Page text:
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Re: Contradicting Rules

Postby 260 Striker » Sat Nov 18, 2017 12:16 pm

Philip, I agree 100%
Back in the day, our club used to offer prize money so we (ME) were a rule Nazi when we checked in guns. I know I ticked off several shooters with nit picks. How about a 44 DW with a Pachmayr that was 1/2 ounce over weight!!!!!! Made him change his grip.
Now we don't even check guns and I have not heard anyone complain or file a protest. We just get together and shoot.
I'm not saying rules aren't needed, at least for local matches, but shooters might get called on issues at regional or internationals that the local MDs overlook.
I guess I started this string more as a concern that we, me, the general membership cannot get rule changes. I personally have submitted several proposals and they disappeared with no comment. When contradictions are found we cannot get them fixed. Good example, PH allows ported guns but regular Production guns can't use them. Make no sense.
Our organization is stagnating for some reasons. Some good changes have been made in the past few years but there is room for improvement.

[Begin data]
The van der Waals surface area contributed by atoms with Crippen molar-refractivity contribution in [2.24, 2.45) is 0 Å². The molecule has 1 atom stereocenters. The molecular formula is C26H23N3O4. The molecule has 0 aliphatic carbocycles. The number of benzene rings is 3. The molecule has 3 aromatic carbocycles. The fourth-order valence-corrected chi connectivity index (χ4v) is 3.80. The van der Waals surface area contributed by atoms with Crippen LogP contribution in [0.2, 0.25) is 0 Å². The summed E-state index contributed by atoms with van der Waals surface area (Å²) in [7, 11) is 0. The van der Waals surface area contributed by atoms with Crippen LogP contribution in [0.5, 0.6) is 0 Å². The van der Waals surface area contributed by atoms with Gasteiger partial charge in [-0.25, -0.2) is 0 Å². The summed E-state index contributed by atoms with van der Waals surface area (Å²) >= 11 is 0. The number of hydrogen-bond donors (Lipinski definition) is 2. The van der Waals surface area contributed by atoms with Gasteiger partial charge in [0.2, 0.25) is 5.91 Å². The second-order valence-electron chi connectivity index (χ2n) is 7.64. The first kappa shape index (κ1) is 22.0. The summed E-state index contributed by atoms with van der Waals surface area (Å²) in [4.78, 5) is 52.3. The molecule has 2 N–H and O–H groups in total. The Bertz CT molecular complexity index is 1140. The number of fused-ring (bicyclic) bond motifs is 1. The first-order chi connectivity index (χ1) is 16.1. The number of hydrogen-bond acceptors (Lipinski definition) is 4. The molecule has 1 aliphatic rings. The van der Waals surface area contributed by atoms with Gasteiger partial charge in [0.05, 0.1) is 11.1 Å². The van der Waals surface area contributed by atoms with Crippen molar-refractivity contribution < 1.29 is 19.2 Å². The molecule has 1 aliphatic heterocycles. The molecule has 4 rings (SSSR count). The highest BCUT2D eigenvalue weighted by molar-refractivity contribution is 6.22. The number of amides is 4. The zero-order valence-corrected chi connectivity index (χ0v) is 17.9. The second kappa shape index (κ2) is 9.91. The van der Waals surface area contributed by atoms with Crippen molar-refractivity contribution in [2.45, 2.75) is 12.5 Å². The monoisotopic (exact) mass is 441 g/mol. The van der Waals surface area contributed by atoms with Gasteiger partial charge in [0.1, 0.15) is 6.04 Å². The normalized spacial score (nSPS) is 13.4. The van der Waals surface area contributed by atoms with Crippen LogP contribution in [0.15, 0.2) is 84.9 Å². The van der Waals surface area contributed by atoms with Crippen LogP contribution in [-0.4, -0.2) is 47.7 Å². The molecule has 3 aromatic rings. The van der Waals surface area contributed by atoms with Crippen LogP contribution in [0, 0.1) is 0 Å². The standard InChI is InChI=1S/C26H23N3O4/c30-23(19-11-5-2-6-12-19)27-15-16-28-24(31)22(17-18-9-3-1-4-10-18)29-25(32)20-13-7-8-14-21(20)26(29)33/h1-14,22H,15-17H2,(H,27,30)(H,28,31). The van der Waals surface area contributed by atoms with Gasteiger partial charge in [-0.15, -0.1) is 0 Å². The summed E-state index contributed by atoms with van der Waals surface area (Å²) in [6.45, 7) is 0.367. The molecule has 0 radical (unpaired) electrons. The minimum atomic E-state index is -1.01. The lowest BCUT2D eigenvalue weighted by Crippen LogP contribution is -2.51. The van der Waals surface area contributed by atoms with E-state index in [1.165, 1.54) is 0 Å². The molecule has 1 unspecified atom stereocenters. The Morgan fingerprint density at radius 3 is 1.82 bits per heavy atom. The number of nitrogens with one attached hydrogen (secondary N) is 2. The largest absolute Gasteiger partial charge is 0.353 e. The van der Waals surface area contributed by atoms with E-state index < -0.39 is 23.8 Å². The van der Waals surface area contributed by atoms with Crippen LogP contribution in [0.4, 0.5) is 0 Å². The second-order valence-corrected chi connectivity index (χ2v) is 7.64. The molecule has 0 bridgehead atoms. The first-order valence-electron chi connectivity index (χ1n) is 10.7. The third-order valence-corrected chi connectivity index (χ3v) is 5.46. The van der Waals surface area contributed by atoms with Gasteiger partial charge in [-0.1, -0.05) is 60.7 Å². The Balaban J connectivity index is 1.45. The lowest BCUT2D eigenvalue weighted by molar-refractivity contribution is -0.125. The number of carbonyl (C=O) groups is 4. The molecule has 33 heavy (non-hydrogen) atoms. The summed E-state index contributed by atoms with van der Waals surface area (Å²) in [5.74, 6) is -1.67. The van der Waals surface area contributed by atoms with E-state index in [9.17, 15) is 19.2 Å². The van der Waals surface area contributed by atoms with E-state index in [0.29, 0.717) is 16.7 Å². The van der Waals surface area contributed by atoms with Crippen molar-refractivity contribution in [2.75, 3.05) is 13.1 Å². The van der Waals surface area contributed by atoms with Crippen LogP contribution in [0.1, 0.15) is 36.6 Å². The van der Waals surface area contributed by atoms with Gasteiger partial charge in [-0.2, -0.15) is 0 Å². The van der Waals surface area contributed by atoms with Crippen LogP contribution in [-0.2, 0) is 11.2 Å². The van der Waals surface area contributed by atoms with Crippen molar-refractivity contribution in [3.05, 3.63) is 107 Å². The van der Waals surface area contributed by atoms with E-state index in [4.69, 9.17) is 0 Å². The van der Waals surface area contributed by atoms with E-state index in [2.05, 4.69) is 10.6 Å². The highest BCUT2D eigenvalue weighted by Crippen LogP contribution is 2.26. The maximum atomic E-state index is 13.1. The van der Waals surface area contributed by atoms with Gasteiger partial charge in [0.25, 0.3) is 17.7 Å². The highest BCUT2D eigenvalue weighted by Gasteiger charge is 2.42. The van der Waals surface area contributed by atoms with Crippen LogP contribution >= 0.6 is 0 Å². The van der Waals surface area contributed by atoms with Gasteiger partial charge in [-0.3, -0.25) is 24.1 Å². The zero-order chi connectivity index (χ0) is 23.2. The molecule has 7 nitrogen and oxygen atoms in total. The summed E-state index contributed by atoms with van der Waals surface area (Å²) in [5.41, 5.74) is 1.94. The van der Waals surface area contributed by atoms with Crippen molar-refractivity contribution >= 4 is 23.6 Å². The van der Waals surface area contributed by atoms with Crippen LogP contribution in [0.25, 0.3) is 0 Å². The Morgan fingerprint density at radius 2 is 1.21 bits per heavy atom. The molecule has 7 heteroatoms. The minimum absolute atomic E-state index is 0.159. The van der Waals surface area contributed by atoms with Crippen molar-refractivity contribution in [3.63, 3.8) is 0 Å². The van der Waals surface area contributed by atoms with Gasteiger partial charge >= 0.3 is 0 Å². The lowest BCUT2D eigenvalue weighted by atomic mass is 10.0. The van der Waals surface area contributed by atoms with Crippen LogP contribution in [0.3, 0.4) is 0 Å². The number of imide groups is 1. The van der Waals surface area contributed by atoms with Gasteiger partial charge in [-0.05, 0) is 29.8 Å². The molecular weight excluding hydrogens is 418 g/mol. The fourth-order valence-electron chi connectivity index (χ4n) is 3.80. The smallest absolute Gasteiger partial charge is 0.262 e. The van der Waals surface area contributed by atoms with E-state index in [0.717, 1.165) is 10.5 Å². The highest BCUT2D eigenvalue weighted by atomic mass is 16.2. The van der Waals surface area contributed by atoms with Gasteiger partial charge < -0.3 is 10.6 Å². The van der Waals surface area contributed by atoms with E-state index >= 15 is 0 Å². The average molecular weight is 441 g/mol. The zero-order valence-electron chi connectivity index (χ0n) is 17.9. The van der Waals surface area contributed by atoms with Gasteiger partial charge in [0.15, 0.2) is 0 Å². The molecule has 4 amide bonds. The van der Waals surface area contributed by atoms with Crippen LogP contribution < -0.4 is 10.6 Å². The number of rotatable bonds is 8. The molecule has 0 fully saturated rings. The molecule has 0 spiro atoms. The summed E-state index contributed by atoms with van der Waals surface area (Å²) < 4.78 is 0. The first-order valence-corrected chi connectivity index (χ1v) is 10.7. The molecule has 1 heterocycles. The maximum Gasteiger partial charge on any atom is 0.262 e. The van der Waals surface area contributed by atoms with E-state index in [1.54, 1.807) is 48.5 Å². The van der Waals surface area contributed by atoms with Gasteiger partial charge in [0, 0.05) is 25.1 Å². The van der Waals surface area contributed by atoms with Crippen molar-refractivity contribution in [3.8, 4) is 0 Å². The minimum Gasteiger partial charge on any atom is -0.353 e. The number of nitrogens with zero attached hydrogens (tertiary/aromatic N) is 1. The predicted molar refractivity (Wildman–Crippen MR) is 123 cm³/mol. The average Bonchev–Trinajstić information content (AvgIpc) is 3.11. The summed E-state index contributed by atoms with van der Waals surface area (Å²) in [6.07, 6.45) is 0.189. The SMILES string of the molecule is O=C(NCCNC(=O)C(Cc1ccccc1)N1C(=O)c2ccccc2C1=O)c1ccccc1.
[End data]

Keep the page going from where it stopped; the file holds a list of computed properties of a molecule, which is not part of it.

I sure don't want our sport to go away but can't see a glimmer of hope either.
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Re: Contradicting Rules

Postby LOCKHART » Sat Nov 18, 2017 12:23 pm

As a former match director at CTSA in New Braunfels for ten years (1985-1995), I agree with Phillip. Too damn many silly rules. I've seen shooters disqualified for having a gun 1/2 ounce overweight! The Dan Wesson Mk-40 .357 supermag is an example. These guns were right on the weight limit, and some of the factory grips were made of a little denser wood and would put them overweight. Was this the fault of the shooter? No, but I've seen competitors disqualified for it. This is nitpicking to the extreme. But it happened.